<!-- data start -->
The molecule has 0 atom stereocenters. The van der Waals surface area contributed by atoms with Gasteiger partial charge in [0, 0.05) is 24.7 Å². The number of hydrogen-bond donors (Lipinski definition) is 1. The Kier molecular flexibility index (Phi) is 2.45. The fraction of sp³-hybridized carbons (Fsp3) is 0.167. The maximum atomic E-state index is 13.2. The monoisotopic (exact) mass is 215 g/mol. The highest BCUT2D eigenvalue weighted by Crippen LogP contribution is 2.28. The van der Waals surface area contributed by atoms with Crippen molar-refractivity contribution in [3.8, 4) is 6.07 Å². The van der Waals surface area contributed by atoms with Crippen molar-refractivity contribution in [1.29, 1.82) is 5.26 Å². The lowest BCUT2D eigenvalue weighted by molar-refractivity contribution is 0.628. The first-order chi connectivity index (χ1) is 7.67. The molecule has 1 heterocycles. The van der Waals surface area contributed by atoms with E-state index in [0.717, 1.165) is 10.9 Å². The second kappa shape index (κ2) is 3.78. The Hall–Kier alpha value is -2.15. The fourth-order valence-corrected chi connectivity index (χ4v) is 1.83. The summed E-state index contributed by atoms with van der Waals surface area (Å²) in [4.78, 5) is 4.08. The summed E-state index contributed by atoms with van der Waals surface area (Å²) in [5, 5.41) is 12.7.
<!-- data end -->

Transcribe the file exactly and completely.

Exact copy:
The molecule has 0 atom stereocenters. The van der Waals surface area contributed by atoms with Gasteiger partial charge in [0, 0.05) is 24.7 Å². The number of hydrogen-bond donors (Lipinski definition) is 1. The Kier molecular flexibility index (Phi) is 2.45. The fraction of sp³-hybridized carbons (Fsp3) is 0.167. The maximum atomic E-state index is 13.2. The monoisotopic (exact) mass is 215 g/mol. The highest BCUT2D eigenvalue weighted by Crippen LogP contribution is 2.28. The van der Waals surface area contributed by atoms with Crippen molar-refractivity contribution in [3.8, 4) is 6.07 Å². The van der Waals surface area contributed by atoms with Crippen molar-refractivity contribution in [1.29, 1.82) is 5.26 Å². The lowest BCUT2D eigenvalue weighted by molar-refractivity contribution is 0.628. The first-order chi connectivity index (χ1) is 7.67. The molecule has 1 heterocycles. The van der Waals surface area contributed by atoms with E-state index in [0.717, 1.165) is 10.9 Å². The second kappa shape index (κ2) is 3.78. The Hall–Kier alpha value is -2.15. The fourth-order valence-corrected chi connectivity index (χ4v) is 1.83. The summed E-state index contributed by atoms with van der Waals surface area (Å²) in [4.78, 5) is 4.08. The summed E-state index contributed by atoms with van der Waals surface area (Å²) in [5, 5.41) is 12.7.